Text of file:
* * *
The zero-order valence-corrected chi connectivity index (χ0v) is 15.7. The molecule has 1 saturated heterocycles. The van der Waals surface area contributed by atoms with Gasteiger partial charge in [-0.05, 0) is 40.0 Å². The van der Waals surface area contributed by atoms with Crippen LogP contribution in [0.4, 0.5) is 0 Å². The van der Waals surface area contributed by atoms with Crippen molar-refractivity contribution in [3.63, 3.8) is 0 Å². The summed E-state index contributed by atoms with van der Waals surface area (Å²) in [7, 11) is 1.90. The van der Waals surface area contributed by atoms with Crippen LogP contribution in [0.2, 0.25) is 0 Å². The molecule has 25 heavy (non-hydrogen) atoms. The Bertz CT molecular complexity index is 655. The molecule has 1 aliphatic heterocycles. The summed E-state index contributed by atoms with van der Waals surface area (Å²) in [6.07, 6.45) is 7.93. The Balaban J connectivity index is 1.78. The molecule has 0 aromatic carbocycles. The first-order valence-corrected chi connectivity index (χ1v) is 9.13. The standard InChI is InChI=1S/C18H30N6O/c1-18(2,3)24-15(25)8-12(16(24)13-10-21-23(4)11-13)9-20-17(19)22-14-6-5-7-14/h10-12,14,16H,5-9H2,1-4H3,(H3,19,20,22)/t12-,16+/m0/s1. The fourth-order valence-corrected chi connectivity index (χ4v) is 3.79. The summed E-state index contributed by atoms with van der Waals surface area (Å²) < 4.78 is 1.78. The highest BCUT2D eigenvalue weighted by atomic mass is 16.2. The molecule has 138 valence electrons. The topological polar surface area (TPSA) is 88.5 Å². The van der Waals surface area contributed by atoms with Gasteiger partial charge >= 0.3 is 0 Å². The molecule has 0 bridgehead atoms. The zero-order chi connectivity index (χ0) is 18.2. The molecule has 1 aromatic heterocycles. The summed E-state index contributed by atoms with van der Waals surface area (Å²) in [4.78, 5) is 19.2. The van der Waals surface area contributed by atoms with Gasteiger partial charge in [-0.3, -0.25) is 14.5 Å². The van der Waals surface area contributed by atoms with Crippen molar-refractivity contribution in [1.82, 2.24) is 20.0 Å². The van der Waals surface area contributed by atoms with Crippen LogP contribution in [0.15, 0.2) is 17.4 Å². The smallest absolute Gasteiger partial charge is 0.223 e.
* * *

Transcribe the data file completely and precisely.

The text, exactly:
The zero-order valence-corrected chi connectivity index (χ0v) is 15.7. The molecule has 1 saturated heterocycles. The van der Waals surface area contributed by atoms with Gasteiger partial charge in [-0.05, 0) is 40.0 Å². The van der Waals surface area contributed by atoms with Crippen LogP contribution in [0.4, 0.5) is 0 Å². The van der Waals surface area contributed by atoms with Crippen molar-refractivity contribution in [3.63, 3.8) is 0 Å². The summed E-state index contributed by atoms with van der Waals surface area (Å²) in [7, 11) is 1.90. The van der Waals surface area contributed by atoms with Crippen LogP contribution in [0.2, 0.25) is 0 Å². The molecule has 25 heavy (non-hydrogen) atoms. The Bertz CT molecular complexity index is 655. The molecule has 1 aliphatic heterocycles. The summed E-state index contributed by atoms with van der Waals surface area (Å²) in [6.07, 6.45) is 7.93. The Balaban J connectivity index is 1.78. The molecule has 0 aromatic carbocycles. The first-order valence-corrected chi connectivity index (χ1v) is 9.13. The standard InChI is InChI=1S/C18H30N6O/c1-18(2,3)24-15(25)8-12(16(24)13-10-21-23(4)11-13)9-20-17(19)22-14-6-5-7-14/h10-12,14,16H,5-9H2,1-4H3,(H3,19,20,22)/t12-,16+/m0/s1. The fourth-order valence-corrected chi connectivity index (χ4v) is 3.79. The summed E-state index contributed by atoms with van der Waals surface area (Å²) < 4.78 is 1.78. The highest BCUT2D eigenvalue weighted by atomic mass is 16.2. The molecule has 138 valence electrons. The topological polar surface area (TPSA) is 88.5 Å². The van der Waals surface area contributed by atoms with Gasteiger partial charge >= 0.3 is 0 Å². The molecule has 0 bridgehead atoms. The zero-order chi connectivity index (χ0) is 18.2. The molecule has 1 aromatic heterocycles. The summed E-state index contributed by atoms with van der Waals surface area (Å²) in [4.78, 5) is 19.2. The van der Waals surface area contributed by atoms with Gasteiger partial charge in [-0.3, -0.25) is 14.5 Å². The van der Waals surface area contributed by atoms with Crippen molar-refractivity contribution in [1.82, 2.24) is 20.0 Å². The van der Waals surface area contributed by atoms with Crippen LogP contribution in [0.15, 0.2) is 17.4 Å². The smallest absolute Gasteiger partial charge is 0.223 e.